Lovely animation and gentle, kid-pitched life lessons can’t quite overcome the familiar feel of this E.T. retread, nor the forced sense of wonder that is more convenient crutch than anything organic.
An anxious moan, a looming disquiet of a reckoning coming for America. This is horror as weird, funny, damning, and more disconcerting the more you think about it, finding fear right in front of us.
Nostalgic without being mindlessly retro; a sweet, heartfelt girl-and-her-alien-robot-car action-adventure buddy dramedy that hits all the right notes. Hailee Steinfeld is terrific, and there’s not a whiff of Michael Bay to be found.
Garbage. A bad excuse for a movie, even for the pulpy disposable popcorn nonsense it wants to be. Incoherent and illogical, cheap and shoddy. Wannabe sci-fi action horror that can’t pull off any of it.
Crackles with life and energy, depicting a grand adventure in journalism from almost half a century ago with vigor, suspense, and an urgent relevance for today.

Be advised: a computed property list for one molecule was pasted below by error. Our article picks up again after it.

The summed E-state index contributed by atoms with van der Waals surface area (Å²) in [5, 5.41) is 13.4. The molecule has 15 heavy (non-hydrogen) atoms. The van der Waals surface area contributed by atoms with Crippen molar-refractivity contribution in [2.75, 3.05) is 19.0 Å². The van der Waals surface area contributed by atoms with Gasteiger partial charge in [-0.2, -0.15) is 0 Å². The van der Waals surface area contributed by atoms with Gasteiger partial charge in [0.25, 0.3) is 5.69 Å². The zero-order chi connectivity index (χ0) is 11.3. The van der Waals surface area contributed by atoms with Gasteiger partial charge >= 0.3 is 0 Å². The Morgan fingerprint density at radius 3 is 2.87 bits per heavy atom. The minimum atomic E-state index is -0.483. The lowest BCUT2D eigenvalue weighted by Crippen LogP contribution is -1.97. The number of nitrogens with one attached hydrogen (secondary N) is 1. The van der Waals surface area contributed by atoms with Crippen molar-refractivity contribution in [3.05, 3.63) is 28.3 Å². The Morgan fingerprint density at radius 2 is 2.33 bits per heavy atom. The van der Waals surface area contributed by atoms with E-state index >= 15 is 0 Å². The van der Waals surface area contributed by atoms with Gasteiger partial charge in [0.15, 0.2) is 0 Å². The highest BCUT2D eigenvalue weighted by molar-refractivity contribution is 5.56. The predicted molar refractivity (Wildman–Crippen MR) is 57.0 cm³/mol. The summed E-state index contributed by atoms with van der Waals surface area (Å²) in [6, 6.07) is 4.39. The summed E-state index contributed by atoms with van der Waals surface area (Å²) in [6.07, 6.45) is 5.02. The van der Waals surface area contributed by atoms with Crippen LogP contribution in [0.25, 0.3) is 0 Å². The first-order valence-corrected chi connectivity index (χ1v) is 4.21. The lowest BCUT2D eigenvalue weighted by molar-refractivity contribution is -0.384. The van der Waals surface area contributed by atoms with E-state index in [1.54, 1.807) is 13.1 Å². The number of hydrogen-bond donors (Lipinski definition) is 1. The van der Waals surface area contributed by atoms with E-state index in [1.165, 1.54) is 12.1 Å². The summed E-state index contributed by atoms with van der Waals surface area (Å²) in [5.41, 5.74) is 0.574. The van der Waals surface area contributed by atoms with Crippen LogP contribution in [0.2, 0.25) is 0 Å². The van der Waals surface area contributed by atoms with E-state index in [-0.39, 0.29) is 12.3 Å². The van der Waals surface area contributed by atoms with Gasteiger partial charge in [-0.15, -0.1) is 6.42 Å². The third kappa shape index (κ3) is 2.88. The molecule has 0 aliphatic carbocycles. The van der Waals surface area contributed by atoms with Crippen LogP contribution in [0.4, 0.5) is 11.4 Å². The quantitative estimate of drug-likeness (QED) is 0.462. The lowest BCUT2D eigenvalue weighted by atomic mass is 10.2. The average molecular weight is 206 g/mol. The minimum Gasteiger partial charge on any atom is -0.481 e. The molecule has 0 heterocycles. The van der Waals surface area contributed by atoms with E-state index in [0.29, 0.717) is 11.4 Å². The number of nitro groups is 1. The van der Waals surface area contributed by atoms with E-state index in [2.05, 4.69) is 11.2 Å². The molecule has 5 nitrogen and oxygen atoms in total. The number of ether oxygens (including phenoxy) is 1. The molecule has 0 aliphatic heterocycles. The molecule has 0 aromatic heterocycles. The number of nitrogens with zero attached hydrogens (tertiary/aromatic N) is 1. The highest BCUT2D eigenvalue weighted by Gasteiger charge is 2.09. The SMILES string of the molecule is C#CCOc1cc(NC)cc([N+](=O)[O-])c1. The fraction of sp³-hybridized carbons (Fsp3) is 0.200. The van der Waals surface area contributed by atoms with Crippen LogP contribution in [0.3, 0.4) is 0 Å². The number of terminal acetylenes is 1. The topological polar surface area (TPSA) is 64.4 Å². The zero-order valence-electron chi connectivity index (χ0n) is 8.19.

The Goonies, Stand by Me, and Poltergeist went into a blender with a pinch of E.T. and John Hughes to smush into a mess of retro 80s mush.
What if “monster trucks” actually meant — wait for it — that there were monsters in the trucks? From an idea by a four-year-old (really), and it shows.
More like a pleasant walk in a redwood forest with a boy and his dragon than a rollicking adventure, but its serenity and warm heart are infectious.
Fantasy meandering twists into something more action-oriented, and there’s little magic in it. This is not what we expect from a master cinematic fantasist.
Leaden and witless, though it obviously believes there is humor in its loud, chaotic juvenility. It would be an insult to cartoons to call this cartoonish.